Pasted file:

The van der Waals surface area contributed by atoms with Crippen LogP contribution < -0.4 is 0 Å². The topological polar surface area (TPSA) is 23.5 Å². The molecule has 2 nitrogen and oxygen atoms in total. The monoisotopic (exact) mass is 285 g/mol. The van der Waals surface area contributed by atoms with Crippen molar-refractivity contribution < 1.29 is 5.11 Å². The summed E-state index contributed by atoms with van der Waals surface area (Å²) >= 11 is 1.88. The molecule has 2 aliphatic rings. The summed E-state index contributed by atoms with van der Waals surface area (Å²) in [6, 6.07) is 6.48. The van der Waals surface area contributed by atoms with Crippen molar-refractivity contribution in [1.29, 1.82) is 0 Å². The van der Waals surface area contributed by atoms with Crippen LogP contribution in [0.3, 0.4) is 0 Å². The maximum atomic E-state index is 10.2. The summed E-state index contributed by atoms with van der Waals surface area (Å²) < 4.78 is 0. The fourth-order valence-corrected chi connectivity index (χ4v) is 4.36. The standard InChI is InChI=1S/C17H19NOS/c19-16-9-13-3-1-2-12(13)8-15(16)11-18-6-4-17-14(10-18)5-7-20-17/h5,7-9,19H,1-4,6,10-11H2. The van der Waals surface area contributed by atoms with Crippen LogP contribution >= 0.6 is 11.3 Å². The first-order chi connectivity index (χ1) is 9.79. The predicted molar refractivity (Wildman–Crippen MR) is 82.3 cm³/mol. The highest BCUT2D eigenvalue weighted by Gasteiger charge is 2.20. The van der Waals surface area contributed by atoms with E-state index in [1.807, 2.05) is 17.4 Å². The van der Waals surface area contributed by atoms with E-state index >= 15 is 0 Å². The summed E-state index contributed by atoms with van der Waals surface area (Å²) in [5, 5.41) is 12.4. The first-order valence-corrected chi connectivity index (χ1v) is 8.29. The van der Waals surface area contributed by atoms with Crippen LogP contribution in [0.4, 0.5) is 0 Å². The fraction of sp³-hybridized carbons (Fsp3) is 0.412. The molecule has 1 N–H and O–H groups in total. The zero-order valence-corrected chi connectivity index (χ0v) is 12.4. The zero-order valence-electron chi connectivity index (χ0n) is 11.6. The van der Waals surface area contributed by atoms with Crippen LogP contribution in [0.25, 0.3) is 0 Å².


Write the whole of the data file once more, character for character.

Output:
The van der Waals surface area contributed by atoms with Crippen LogP contribution < -0.4 is 0 Å². The topological polar surface area (TPSA) is 23.5 Å². The molecule has 2 nitrogen and oxygen atoms in total. The monoisotopic (exact) mass is 285 g/mol. The van der Waals surface area contributed by atoms with Crippen molar-refractivity contribution < 1.29 is 5.11 Å². The summed E-state index contributed by atoms with van der Waals surface area (Å²) >= 11 is 1.88. The molecule has 2 aliphatic rings. The summed E-state index contributed by atoms with van der Waals surface area (Å²) in [6, 6.07) is 6.48. The van der Waals surface area contributed by atoms with Crippen molar-refractivity contribution in [1.29, 1.82) is 0 Å². The van der Waals surface area contributed by atoms with Crippen LogP contribution in [0.3, 0.4) is 0 Å². The maximum atomic E-state index is 10.2. The summed E-state index contributed by atoms with van der Waals surface area (Å²) < 4.78 is 0. The fourth-order valence-corrected chi connectivity index (χ4v) is 4.36. The standard InChI is InChI=1S/C17H19NOS/c19-16-9-13-3-1-2-12(13)8-15(16)11-18-6-4-17-14(10-18)5-7-20-17/h5,7-9,19H,1-4,6,10-11H2. The van der Waals surface area contributed by atoms with Crippen LogP contribution >= 0.6 is 11.3 Å². The first-order chi connectivity index (χ1) is 9.79. The predicted molar refractivity (Wildman–Crippen MR) is 82.3 cm³/mol. The highest BCUT2D eigenvalue weighted by Gasteiger charge is 2.20. The van der Waals surface area contributed by atoms with E-state index in [1.807, 2.05) is 17.4 Å². The van der Waals surface area contributed by atoms with E-state index >= 15 is 0 Å². The summed E-state index contributed by atoms with van der Waals surface area (Å²) in [5, 5.41) is 12.4. The first-order valence-corrected chi connectivity index (χ1v) is 8.29. The van der Waals surface area contributed by atoms with Crippen LogP contribution in [0.4, 0.5) is 0 Å². The fraction of sp³-hybridized carbons (Fsp3) is 0.412. The molecule has 1 N–H and O–H groups in total. The zero-order valence-corrected chi connectivity index (χ0v) is 12.4. The zero-order valence-electron chi connectivity index (χ0n) is 11.6. The van der Waals surface area contributed by atoms with Crippen LogP contribution in [0.25, 0.3) is 0 Å².